JEAN CHARDIN: THE GREAT 18TH-CENTURY STILL LIFE PAINTER

JEAN CHARDIN: THE GREAT 18TH-CENTURY STILL LIFE PAINTER

Jean Baptiste Simeon Chardin is a French artist from the 18th century, known to be one of that era’s greatest still life painters. “Still life” is a genre of art that paints arranged items on a table. It’s usually kitchen and table utensils, like pots and bowls, though other things common in the household can be used instead. Excelling in this genre, as well as in genre painting, he is one of the greatest contributors to still life art and the domestic scenes that feature servants at work and children at play.

Life in Paris

Jean Chardin was born in 1699  in Paris. A son of a cabinet maker, he spent his whole life in the City of Light until his death in 1779. His life was just moving from one place in Paris to another, starting from Rue de Seine to Rue Princesse, Rue de Four, and, finally, in Lourve. He studied under Pierre-Jacques Cazes, a history painter, and afterward under Noel Nicholas Coypel. It wasn’t until 1720 that he painted his very first still life. He became an Academie de Saint-Luc master in 1724. After that, he was given the honor of being a Royal Academy of Painting member in 1728 with the help of Nicolas de Largillière.

He married in 1731, but life was cruel and his wife died in 1735, after just 4 years. But in those 4 years, he was successful in his career and made the domestic genre a hit. The rich people of Paris gravitated towards him and offered him commissions at first. As he grew successful it was here that he decided to paint domestic scenes. He became known for his still lives and domestic art, gathering even more patrons all over Europe and becoming recognized as the best genre painter during his era. Eventually, he married again in 1744.

He went back to painting still lives after that marriage and produced a number of still lives art, with which he was known for.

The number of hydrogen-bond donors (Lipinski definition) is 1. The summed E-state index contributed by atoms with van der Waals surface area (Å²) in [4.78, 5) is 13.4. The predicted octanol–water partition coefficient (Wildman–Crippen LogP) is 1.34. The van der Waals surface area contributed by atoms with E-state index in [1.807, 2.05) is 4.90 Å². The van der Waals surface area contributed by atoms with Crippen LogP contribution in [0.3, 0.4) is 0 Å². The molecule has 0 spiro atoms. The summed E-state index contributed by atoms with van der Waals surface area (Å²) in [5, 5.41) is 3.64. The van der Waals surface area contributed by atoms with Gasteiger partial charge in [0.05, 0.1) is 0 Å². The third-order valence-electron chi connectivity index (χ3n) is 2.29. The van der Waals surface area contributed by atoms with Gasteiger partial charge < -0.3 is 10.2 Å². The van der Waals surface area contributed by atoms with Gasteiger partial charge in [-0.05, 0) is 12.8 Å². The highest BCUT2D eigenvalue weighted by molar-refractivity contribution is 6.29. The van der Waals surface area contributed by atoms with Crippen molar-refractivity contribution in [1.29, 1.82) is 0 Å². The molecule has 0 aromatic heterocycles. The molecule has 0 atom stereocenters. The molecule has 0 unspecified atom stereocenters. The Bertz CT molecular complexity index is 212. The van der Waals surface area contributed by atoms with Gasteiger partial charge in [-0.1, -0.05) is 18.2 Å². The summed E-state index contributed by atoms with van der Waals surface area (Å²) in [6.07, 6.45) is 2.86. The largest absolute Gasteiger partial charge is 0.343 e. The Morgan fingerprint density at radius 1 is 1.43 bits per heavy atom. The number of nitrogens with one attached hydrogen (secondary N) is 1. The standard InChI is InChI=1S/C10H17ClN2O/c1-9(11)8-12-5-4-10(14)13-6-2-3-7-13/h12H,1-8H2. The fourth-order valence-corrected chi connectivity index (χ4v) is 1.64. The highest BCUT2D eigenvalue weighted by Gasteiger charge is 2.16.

Works

Chardin’s career was one that seems to be blessed with luck. According to the Hierarchy of Genres of the French Academy, still lives were the lowest form of art genre there is. The reason for the low ranking is that still lives were deemed to have no display of value and were not fit for public display. They also thought that still lives were not “political” enough: that is, according to the Hierarchy’s own words, has less “inherent moral force” Of course, a lot of people disagree with this. Chardin himself never cared about the rankings, and why should he? He became the Academy’s “painter of animals and fruits,” yet his works were so popular and profitable. Several of his works have different versions and he proved that still lives and genre paintings with simpler subjects were profitable and that there existed a demand for such artworks. Apart from his still lives and domestic paintings, he’s also credited for paintings of children, which was popular during his time.

Some of his most famous still lives are the following:  The Silver Goblet, The Ray (one of his very first major work), and Jar of Olives.

Final Years

Chargin became the Treasurer of the Academy, received a salary from the king, and even earned some from organizing exhibits. Life seemed comfortable until a few years later when his eyesight was beginning to fail. He took to pastel painting as his sight began to weaken and it was in 1776 that he made his last oil painting. A few years after starting pastel painting his son killed himself by drowning in Venice. He continued, however, to paint and draw until he himself finally died in 1779.

Photo Attribution:

Featured and 1st image Jean Chardin, a Self-Portrait with Eyeshades <a href=”https://upload.wikimedia.org/wikipedia/commons/7/7c/Chardin_pastel_selfportrait.jpg”>via Wikipedia</a>

2nd image Pears, Walnuts And Glass Of Wine, by Jean Chardin<a href=”https://www.wikiart.org/en/jean-baptiste-simeon-chardin/pears-walnuts-and-glass-of-wine”>via wikiart.org</a>

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